If Bob had great connections, then he should be willing to show some results that would justify a huge equity stake (btw I would never agree to 50/50 even in the best situations, that just guarantees conflict forever...someone should have the majority).


If it were me, I wouldn't be willing to work with Bob. 1-He's remote, 2- He's working more-than-full-time on something higher priority to him, 3- He's talking about markets you don't understand (which makes it hard for you to evaluate) 4- He's demanding commitment from you without results from him


Sally, not sure. Some of the best performers I've worked with have been people that started off unproven. Sometimes they are the hungriest and most talented people that just need a chance. If she were willing to work to justify her equity stake, may be worth it.


In terms of "best company and team structure" this is hard to answer with what you've laid out here. Is there a prototype? Is there a validated customer need and actual customers? What business model hypotheses have been validated? The team and structure to me is very malleable and should be formed around the answers to some of these questions.

Anonymous

Last updated on November 3rd, 2017

One other piece.


From Bob's point of view, the international business opportunities and the relationships involved were HIS deal, and he was bringing me into it as a favor.


That was a major component of his decision calculus around equity, company structure, etc.


Now the Slicing Pie model doesn't care about any of those details. It is based on relative risk and fair market rates.


But Bob didn't feel he had to accept a lesser share than 50% when he could find other ways to build a product of equivalent functionality to what I was building. It was increasingly coming like that in practice I was HIS developer rather than him being apart of our company leading international business opportunities. Furthermore Sally didn't provide anything that he needs, and he would rather work with an established development firm than work with John to do engineering and development.


Furthermore he felt that building a team with Sally and John was a distraction to the task at hand, being getting a production ready app to market. His offered "compromise" was get the product to market first and then he can evaluate working with Sally and John afterwards.

Steve Procter Tech entrepreneur seeks cybersecurity startup team

September 15th, 2017

yeah just to follow Chicke's comment, I think Slicing Pie is the bees knees ;-) Not quite got my first Pie business going yet but totally gonna follow that model.

Anonymous

Last updated on September 15th, 2017

I think the main issue with Bob, assuming that he wasn't just attempting a con job, was that in his mind he was the market expert in this field and thus I needed to follow his lead and trust his judgement on how business should be done:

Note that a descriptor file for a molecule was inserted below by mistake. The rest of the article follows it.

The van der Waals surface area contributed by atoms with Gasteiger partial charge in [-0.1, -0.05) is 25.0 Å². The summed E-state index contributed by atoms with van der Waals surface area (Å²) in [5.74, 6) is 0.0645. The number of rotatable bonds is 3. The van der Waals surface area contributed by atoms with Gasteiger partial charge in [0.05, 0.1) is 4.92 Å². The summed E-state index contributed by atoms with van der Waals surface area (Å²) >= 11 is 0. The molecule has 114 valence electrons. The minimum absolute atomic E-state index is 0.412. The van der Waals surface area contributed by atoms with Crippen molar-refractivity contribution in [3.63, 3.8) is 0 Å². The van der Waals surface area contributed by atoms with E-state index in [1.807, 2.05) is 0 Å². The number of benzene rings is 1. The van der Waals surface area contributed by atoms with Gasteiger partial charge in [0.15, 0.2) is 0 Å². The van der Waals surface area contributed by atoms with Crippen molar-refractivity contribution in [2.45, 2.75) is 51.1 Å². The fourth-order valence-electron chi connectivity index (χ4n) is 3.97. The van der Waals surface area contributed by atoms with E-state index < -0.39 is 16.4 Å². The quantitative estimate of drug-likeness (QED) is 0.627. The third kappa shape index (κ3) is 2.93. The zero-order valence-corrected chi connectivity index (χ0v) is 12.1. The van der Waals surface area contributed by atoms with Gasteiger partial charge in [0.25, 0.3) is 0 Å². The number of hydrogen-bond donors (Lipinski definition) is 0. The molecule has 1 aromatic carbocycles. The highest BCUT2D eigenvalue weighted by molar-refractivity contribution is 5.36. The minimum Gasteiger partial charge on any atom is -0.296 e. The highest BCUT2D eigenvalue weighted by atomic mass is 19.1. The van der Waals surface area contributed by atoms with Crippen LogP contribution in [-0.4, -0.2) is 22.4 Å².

• He had the experience to know what type of equity split was appropriate given the international market we are entering into, the relationships that are involved, the work required, and the importance of his role (A slicing pie model giving him in his role a ~15% share was unacceptable and inappropriate)
  • He had the experience both in working internationally and as an experienced VC to know what types of resumes and backgrounds were acceptable for people that would be working with us, particularly anyone that would be a cofounder
  • His relationships and networks were the key competitive advantage that our company would have.

From my point of view our company desperately needed a Sally (and more than likely a good lean startup person also). He however had a completely different idea in regards to the types of people and backgrounds that should be on the team and planned in the future when our company was farther along start recruiting people from his rolodex. He was completely unwilling to allow me to bring in other co-founders that don't fit his view of what the right people to have involved should be if it means having to spend his limited bandwidth to relationship manage, and particularly if it was going to cost him equity.


Given his limited bandwidth, to me it made sense for me to have a cofounding team with Sally that I work with, while Bob drives business with his relationships and inputs into the product direction as appropriate based on the needs of the market. However not being CEO was not an option that Bob was willing to entertain, so the team structure needed to be something that he would be able to able to manage given his bandwidth, only hiring people as he feels we need them as volunteers / contractors.